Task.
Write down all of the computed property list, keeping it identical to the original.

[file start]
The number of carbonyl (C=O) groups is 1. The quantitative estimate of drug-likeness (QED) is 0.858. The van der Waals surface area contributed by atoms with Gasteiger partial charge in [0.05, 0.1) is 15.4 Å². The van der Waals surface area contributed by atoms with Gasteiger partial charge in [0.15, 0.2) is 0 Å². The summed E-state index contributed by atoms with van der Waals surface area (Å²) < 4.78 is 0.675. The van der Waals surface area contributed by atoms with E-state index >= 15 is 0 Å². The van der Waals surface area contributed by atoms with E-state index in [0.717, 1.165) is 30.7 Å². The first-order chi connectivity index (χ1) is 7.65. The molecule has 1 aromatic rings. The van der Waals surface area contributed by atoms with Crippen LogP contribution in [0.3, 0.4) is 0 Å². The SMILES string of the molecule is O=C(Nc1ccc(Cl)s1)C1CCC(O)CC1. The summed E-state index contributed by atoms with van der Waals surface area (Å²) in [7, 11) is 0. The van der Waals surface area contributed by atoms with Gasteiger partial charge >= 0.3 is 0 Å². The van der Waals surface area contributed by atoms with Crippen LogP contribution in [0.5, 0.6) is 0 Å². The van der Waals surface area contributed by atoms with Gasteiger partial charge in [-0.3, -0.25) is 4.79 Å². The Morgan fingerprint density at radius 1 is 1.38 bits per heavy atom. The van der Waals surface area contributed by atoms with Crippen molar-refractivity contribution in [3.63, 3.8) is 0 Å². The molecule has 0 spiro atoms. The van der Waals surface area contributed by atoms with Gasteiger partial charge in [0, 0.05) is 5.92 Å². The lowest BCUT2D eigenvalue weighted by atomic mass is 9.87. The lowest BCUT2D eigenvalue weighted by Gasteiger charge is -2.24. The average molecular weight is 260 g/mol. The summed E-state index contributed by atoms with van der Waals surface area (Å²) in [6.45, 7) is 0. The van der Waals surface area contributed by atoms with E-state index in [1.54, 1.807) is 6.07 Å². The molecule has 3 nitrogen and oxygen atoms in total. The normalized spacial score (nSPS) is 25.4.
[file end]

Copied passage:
The number of carbonyl (C=O) groups is 1. The quantitative estimate of drug-likeness (QED) is 0.858. The van der Waals surface area contributed by atoms with Gasteiger partial charge in [0.05, 0.1) is 15.4 Å². The van der Waals surface area contributed by atoms with Gasteiger partial charge in [0.15, 0.2) is 0 Å². The summed E-state index contributed by atoms with van der Waals surface area (Å²) < 4.78 is 0.675. The van der Waals surface area contributed by atoms with E-state index >= 15 is 0 Å². The van der Waals surface area contributed by atoms with E-state index in [0.717, 1.165) is 30.7 Å². The first-order chi connectivity index (χ1) is 7.65. The molecule has 1 aromatic rings. The van der Waals surface area contributed by atoms with Crippen LogP contribution in [0.3, 0.4) is 0 Å². The SMILES string of the molecule is O=C(Nc1ccc(Cl)s1)C1CCC(O)CC1. The summed E-state index contributed by atoms with van der Waals surface area (Å²) in [7, 11) is 0. The van der Waals surface area contributed by atoms with Gasteiger partial charge >= 0.3 is 0 Å². The van der Waals surface area contributed by atoms with Crippen LogP contribution in [0.5, 0.6) is 0 Å². The van der Waals surface area contributed by atoms with Gasteiger partial charge in [-0.3, -0.25) is 4.79 Å². The Morgan fingerprint density at radius 1 is 1.38 bits per heavy atom. The van der Waals surface area contributed by atoms with Crippen molar-refractivity contribution in [3.63, 3.8) is 0 Å². The molecule has 0 spiro atoms. The van der Waals surface area contributed by atoms with Gasteiger partial charge in [0, 0.05) is 5.92 Å². The lowest BCUT2D eigenvalue weighted by atomic mass is 9.87. The lowest BCUT2D eigenvalue weighted by Gasteiger charge is -2.24. The average molecular weight is 260 g/mol. The summed E-state index contributed by atoms with van der Waals surface area (Å²) in [6.45, 7) is 0. The van der Waals surface area contributed by atoms with E-state index in [1.54, 1.807) is 6.07 Å². The molecule has 3 nitrogen and oxygen atoms in total. The normalized spacial score (nSPS) is 25.4.